Scout's Journey to Womanhood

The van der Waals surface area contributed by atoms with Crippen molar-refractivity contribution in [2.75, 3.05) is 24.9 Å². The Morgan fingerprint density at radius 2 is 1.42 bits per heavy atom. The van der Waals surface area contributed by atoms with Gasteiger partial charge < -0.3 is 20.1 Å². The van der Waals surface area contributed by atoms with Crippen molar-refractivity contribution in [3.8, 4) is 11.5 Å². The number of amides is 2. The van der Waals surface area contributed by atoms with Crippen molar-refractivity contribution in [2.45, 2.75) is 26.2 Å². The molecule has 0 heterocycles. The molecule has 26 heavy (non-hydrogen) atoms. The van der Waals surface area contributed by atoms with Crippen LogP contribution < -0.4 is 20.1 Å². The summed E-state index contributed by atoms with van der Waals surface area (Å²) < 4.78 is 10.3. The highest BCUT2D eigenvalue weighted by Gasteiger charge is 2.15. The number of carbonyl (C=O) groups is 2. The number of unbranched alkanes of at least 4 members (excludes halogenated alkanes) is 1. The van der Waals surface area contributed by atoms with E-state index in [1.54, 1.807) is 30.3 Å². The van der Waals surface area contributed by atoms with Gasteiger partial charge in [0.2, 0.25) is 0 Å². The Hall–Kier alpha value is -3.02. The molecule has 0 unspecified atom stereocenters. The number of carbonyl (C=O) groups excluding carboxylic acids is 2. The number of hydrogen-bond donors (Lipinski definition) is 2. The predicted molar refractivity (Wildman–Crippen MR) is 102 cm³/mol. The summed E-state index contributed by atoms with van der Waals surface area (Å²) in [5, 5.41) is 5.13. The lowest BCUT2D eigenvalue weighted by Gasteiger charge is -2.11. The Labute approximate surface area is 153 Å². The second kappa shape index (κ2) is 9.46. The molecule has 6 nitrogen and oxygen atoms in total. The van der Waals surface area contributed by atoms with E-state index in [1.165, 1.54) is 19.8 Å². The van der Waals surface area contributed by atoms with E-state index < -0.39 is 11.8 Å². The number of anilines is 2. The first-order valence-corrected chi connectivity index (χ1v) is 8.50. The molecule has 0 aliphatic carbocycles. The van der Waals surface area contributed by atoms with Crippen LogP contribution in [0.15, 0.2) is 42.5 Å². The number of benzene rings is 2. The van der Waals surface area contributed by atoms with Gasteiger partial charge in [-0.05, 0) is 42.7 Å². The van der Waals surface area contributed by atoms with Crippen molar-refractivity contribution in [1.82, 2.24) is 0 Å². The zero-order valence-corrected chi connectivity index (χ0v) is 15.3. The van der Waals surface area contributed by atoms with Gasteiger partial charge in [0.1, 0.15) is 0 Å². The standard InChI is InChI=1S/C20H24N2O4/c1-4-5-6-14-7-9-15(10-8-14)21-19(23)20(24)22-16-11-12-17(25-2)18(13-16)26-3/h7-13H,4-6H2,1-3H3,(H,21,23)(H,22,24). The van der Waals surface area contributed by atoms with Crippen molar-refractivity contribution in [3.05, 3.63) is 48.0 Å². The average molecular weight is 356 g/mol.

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As girls grow in life, they mature and change into women. In the novel To Kill a Mockingbird, by Harper Lee, Scout, the main character, begins to mature into a woman. In the beginning of the book, she is a tomboy who cannot wait to pick a fistfight with anyone, but at the end, she lowers her fists because her father, Atticus, tells her not to fight. Scout's views of womanhood, influenced by how Aunt Alexandra, Miss Maudie, and Calpurnia act, make her think more about becoming a woman and less of a tomboy. In the beginning of the book, Scout is a tomboy. She acts, dresses, and walks like a boy because when she was little her mom died, leaving her in a house with two men, Jem and Atticus. Scout has a lot of masculine influence but no feminine influence. Scout also has a raging temper, a manly trait, which she develops by hanging around boys too much. For example, one day at school, she punches Walter Cunningham for embarrassing her in front of the new teacher, and when she gets home, Atticus lectures her and tells her to control her temper and never to punch anyone ever again. Instead of acting like a girl, she goes hunting, swimming, and running around with boys, in boys clothes. Scout does not want to be a woman. Jem tells Scout, "It's time you started bein' a girl and acting right" (115) as opposed to earlier when he told Scout to stop acting like a girl. Scout gets all offended when he says both of these because she had always wanted to be exactly like Jem, which is why she always acts like a boy and never like a girl. Later in the book she says, "Ladies seem to live in faint horror of men . . . But I liked them. There was something about them, no matter how much they cussed and drank and gambled and chew. No matter how delectable they were, there was something about them that I instinctively like" (234). Now she likes men because in her opinion they are better and more fun, as opposed to her liking them just because of Jem. Her views on...
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